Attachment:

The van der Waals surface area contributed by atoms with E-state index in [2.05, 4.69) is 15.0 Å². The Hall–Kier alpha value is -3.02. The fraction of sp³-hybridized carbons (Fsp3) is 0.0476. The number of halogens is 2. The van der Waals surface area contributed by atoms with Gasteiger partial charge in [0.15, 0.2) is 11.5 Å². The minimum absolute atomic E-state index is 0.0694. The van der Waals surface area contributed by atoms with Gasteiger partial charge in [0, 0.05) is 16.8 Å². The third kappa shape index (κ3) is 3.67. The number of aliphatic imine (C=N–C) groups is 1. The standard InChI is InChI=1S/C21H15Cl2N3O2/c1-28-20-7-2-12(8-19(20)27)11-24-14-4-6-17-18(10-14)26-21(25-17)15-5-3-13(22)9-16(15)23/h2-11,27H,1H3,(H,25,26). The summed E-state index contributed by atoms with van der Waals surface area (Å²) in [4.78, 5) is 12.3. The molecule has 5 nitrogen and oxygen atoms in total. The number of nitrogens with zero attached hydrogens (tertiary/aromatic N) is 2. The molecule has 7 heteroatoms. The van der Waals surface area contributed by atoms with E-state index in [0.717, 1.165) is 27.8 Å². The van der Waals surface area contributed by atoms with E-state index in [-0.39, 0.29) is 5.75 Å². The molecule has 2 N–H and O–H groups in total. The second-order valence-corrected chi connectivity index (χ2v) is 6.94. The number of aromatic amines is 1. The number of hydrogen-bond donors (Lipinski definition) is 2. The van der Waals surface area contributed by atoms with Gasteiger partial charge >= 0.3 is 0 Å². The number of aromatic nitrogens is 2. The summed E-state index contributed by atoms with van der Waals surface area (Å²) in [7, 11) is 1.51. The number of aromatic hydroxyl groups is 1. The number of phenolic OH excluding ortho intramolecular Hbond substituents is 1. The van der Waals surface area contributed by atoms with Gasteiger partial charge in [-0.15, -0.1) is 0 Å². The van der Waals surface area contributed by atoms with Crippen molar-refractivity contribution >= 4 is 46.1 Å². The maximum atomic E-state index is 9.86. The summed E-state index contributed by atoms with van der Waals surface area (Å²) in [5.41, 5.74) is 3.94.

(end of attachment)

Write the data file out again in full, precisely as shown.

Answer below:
The van der Waals surface area contributed by atoms with E-state index in [2.05, 4.69) is 15.0 Å². The Hall–Kier alpha value is -3.02. The fraction of sp³-hybridized carbons (Fsp3) is 0.0476. The number of halogens is 2. The van der Waals surface area contributed by atoms with Gasteiger partial charge in [0.15, 0.2) is 11.5 Å². The minimum absolute atomic E-state index is 0.0694. The van der Waals surface area contributed by atoms with Gasteiger partial charge in [0, 0.05) is 16.8 Å². The third kappa shape index (κ3) is 3.67. The number of aliphatic imine (C=N–C) groups is 1. The standard InChI is InChI=1S/C21H15Cl2N3O2/c1-28-20-7-2-12(8-19(20)27)11-24-14-4-6-17-18(10-14)26-21(25-17)15-5-3-13(22)9-16(15)23/h2-11,27H,1H3,(H,25,26). The summed E-state index contributed by atoms with van der Waals surface area (Å²) in [4.78, 5) is 12.3. The molecule has 5 nitrogen and oxygen atoms in total. The number of nitrogens with zero attached hydrogens (tertiary/aromatic N) is 2. The molecule has 7 heteroatoms. The van der Waals surface area contributed by atoms with E-state index in [0.717, 1.165) is 27.8 Å². The van der Waals surface area contributed by atoms with E-state index in [-0.39, 0.29) is 5.75 Å². The molecule has 2 N–H and O–H groups in total. The second-order valence-corrected chi connectivity index (χ2v) is 6.94. The number of aromatic amines is 1. The number of hydrogen-bond donors (Lipinski definition) is 2. The van der Waals surface area contributed by atoms with Gasteiger partial charge >= 0.3 is 0 Å². The number of aromatic nitrogens is 2. The summed E-state index contributed by atoms with van der Waals surface area (Å²) in [7, 11) is 1.51. The number of aromatic hydroxyl groups is 1. The number of phenolic OH excluding ortho intramolecular Hbond substituents is 1. The van der Waals surface area contributed by atoms with Gasteiger partial charge in [-0.15, -0.1) is 0 Å². The van der Waals surface area contributed by atoms with Crippen molar-refractivity contribution >= 4 is 46.1 Å². The maximum atomic E-state index is 9.86. The summed E-state index contributed by atoms with van der Waals surface area (Å²) in [5.41, 5.74) is 3.94.